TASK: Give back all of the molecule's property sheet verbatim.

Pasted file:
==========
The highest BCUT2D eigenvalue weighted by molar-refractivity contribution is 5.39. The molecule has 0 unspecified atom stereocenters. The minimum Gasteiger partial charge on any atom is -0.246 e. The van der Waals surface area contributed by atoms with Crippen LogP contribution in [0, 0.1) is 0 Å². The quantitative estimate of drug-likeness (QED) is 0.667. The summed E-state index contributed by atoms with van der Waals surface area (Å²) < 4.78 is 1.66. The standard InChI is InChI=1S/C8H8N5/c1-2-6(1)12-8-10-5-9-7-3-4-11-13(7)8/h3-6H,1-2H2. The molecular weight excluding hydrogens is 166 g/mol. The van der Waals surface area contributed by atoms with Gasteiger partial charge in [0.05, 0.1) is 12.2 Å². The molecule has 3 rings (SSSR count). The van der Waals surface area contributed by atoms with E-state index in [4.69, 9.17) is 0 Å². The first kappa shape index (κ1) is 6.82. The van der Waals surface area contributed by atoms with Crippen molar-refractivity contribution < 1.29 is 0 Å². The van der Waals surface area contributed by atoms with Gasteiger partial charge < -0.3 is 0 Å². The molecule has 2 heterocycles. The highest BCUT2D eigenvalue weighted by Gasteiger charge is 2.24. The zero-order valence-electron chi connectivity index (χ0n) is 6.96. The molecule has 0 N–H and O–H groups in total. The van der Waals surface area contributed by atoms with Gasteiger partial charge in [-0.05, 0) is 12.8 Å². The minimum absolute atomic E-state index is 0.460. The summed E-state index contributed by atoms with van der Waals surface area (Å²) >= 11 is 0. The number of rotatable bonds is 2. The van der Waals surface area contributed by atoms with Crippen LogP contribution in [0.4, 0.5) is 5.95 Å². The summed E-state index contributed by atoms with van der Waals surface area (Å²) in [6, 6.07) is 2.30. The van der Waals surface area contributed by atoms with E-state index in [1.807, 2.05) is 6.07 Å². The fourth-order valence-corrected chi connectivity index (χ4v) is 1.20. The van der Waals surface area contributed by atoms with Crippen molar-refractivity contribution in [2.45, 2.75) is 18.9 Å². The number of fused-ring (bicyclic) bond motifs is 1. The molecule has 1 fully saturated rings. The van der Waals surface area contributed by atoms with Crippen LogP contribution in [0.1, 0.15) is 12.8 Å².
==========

The highest BCUT2D eigenvalue weighted by molar-refractivity contribution is 5.39. The molecule has 0 unspecified atom stereocenters. The minimum Gasteiger partial charge on any atom is -0.246 e. The van der Waals surface area contributed by atoms with Crippen LogP contribution in [0, 0.1) is 0 Å². The quantitative estimate of drug-likeness (QED) is 0.667. The summed E-state index contributed by atoms with van der Waals surface area (Å²) < 4.78 is 1.66. The standard InChI is InChI=1S/C8H8N5/c1-2-6(1)12-8-10-5-9-7-3-4-11-13(7)8/h3-6H,1-2H2. The molecular weight excluding hydrogens is 166 g/mol. The van der Waals surface area contributed by atoms with Gasteiger partial charge in [0.05, 0.1) is 12.2 Å². The molecule has 3 rings (SSSR count). The van der Waals surface area contributed by atoms with E-state index in [4.69, 9.17) is 0 Å². The first kappa shape index (κ1) is 6.82. The van der Waals surface area contributed by atoms with Crippen molar-refractivity contribution < 1.29 is 0 Å². The van der Waals surface area contributed by atoms with Gasteiger partial charge < -0.3 is 0 Å². The molecule has 2 heterocycles. The highest BCUT2D eigenvalue weighted by Gasteiger charge is 2.24. The zero-order valence-electron chi connectivity index (χ0n) is 6.96. The molecule has 0 N–H and O–H groups in total. The van der Waals surface area contributed by atoms with Gasteiger partial charge in [-0.05, 0) is 12.8 Å². The minimum absolute atomic E-state index is 0.460. The summed E-state index contributed by atoms with van der Waals surface area (Å²) >= 11 is 0. The number of rotatable bonds is 2. The van der Waals surface area contributed by atoms with Crippen LogP contribution in [0.4, 0.5) is 5.95 Å². The summed E-state index contributed by atoms with van der Waals surface area (Å²) in [6, 6.07) is 2.30. The van der Waals surface area contributed by atoms with E-state index in [1.807, 2.05) is 6.07 Å². The fourth-order valence-corrected chi connectivity index (χ4v) is 1.20. The van der Waals surface area contributed by atoms with Crippen molar-refractivity contribution in [2.45, 2.75) is 18.9 Å². The number of fused-ring (bicyclic) bond motifs is 1. The molecule has 1 fully saturated rings. The van der Waals surface area contributed by atoms with Crippen LogP contribution in [0.1, 0.15) is 12.8 Å².